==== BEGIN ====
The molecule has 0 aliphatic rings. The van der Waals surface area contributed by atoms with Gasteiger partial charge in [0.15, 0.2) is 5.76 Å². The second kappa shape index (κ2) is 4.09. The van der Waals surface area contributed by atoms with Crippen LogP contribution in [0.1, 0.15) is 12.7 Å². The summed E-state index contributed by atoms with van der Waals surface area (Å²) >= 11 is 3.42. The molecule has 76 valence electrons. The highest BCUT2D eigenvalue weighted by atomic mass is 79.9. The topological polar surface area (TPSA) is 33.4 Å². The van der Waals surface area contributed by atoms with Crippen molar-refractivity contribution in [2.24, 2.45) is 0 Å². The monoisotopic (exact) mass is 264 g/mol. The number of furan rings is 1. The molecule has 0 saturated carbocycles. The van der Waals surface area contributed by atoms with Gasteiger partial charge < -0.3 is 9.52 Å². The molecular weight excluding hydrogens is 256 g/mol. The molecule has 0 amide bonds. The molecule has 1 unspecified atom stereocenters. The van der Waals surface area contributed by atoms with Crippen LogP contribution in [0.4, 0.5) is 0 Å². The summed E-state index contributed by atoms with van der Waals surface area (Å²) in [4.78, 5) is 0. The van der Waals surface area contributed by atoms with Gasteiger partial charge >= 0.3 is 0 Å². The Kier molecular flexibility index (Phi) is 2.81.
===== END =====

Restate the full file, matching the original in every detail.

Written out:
The molecule has 0 aliphatic rings. The van der Waals surface area contributed by atoms with Gasteiger partial charge in [0.15, 0.2) is 5.76 Å². The second kappa shape index (κ2) is 4.09. The van der Waals surface area contributed by atoms with Crippen LogP contribution in [0.1, 0.15) is 12.7 Å². The summed E-state index contributed by atoms with van der Waals surface area (Å²) >= 11 is 3.42. The molecule has 76 valence electrons. The highest BCUT2D eigenvalue weighted by atomic mass is 79.9. The topological polar surface area (TPSA) is 33.4 Å². The van der Waals surface area contributed by atoms with Crippen molar-refractivity contribution in [2.24, 2.45) is 0 Å². The monoisotopic (exact) mass is 264 g/mol. The number of furan rings is 1. The molecule has 0 saturated carbocycles. The van der Waals surface area contributed by atoms with Gasteiger partial charge < -0.3 is 9.52 Å². The molecular weight excluding hydrogens is 256 g/mol. The molecule has 0 amide bonds. The molecule has 1 unspecified atom stereocenters. The van der Waals surface area contributed by atoms with Crippen LogP contribution in [0.4, 0.5) is 0 Å². The summed E-state index contributed by atoms with van der Waals surface area (Å²) in [4.78, 5) is 0. The van der Waals surface area contributed by atoms with Gasteiger partial charge >= 0.3 is 0 Å². The Kier molecular flexibility index (Phi) is 2.81.